Recently X-hibiting at Melbourne’s Game Trigger X-hibition of computer game inspired art, were the dynamic duo behind www.reconnoitre.net. Rather than spring naked out of a soy cream cake with chicken masks on, Tom Corby & Gavin Bailly chose instead to present one of their popular Uk creations: Gameboy_ultraF_uk.
Can u describe Gameboy_ultraF_uk?
The project is a renderer of the type you can download to play old arcade games like asteroids. What we’ve done is re-write or modify an open-source gameboy emulator. The changes in the code mean that the rendering of the games is unpredictable.
How’d u mangle the gameboy (emulator)?
Game entities mutate into background and interface elements, or appear as fragments of the games binary code. Memory is blitted into sections of the screen, as the inside of the game seeps to the outside. Variations in the rendering behaviour are triggered by user game play and manipulated by a Cellular Automata ‘metabolism’ giving rise to inter-related rendering symptoms. We call this “bit rot”.
What drives the desire for ‘digital dirt’ ?
To paraphrase filmmaker Robert Whitman “we just want to understand what we’re being threaded through.” We tend to work with and against conventions concerning interface, interactivity and productivity in order to highlight, how software/code hugely affects the way we access and exchange information and thus perceive a highly mediated world. Software code isn’t neutral, it’s socially formed, it’s production is a ripe area for artists to colonise.
What is Gameboy_ultraF_uk like to play with?
Obviously it problematises the playing of the game as it deconstructs the interface, foregrounding the fact that the games are ultimately made up of code and that the interface is a site of language. In this sense it’s fundamentally anti-immersive, as it denies the transparency of the interface (the supposed goal of “good” interface design).
U.V made your own browser too. Why?
Reconnoitre (1998) is a 3D browser that performs a kind of “cut-up” technique to the web pages loaded into it. It explores alternative metaphors for describing/ navigating the net. Rather than present the web as a homogenised, corporate and over designed “McWeb”, it re-purposes the information it finds to highlight the net’s hidden structure, it’s programming languages, links and other protocols… The web is an intricate ecology, a thing of beauty in it’s own right, we thought that should be celebrated.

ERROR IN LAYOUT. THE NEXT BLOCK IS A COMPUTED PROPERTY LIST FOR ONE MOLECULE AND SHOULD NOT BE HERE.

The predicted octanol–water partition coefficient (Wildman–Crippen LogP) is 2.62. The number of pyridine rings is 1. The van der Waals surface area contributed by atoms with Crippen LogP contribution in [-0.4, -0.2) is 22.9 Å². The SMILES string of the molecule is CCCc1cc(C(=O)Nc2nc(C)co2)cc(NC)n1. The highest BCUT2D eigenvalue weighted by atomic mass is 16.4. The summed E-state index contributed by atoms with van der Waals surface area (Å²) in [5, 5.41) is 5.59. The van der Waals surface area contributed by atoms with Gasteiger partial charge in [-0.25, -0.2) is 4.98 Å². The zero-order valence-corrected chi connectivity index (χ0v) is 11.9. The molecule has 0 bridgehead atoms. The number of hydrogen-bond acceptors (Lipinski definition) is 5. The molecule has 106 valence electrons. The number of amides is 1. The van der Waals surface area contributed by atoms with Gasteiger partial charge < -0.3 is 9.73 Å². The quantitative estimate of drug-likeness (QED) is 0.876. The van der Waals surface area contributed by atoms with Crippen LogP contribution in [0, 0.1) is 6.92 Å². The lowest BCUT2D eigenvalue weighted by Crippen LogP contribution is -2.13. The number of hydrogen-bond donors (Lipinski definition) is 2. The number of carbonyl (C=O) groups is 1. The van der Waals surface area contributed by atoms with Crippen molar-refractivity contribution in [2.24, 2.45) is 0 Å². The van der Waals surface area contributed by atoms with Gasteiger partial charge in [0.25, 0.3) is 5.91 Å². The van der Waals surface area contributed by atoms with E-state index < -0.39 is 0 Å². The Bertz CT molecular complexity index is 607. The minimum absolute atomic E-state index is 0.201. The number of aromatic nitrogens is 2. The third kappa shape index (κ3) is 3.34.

What inspires u to play with code as an artist?
Understanding code and being able to use it, puts artists in a very powerful position. Being able to code means that you can work at a very deep level. This really opens-up the creative process and allows the generation of new artefacts/ideas/possibilities. You have much more control over what you’re making because you’re not reliant on other people…or programs for that matter. By code, we don’t mean shockwave or flash. Pre-packaged authoring packages like these, can lead to pre-canned work. Flash/shockwave forces you to work within a narrow band of possibilities, i.e. those allowed by the designers of the program.
What attracts you to open source software?
Old fashioned virtues of collaboration and participation as opposed to corporate obsessions with control and the implementation of closed proprietary systems (Flash/Shockwave). It’s highly political, it’s visionary and very exciting. Strictly speaking gameboy_ultraF_uk is “Free Software” and falls under”copyleft”. Everyone has permission to run the program, or copy and, modify the code. They can distribute it in any manner they like but don’t have permission to add restrictions of their own. Everyone benefits, as the code is freely available in all its versions.
Information wants to be free, but artists, musicians and coders want to be fed. How do you see the next generation of creatives being fed?
For painters, film makers, musicians it’s getting tougher. Very few artists actually make a living from their work. The new generation of artists who code, are in a unique position, in that they have transferable and highly lucrative skills……you really shouldn’t have any trouble getting work to fund your practice. For everyone else I’m afraid it’s the same old story of struggle and fitting in studio time around (generally) badly paid jobs….I guess we’re lucky we can code.
Your advice for wannabe artist-coders?
Don’t disappear into the black hole of programming, read lots, go to exhibitions, take plenty of exercise and don’t forget to get out to see your mates!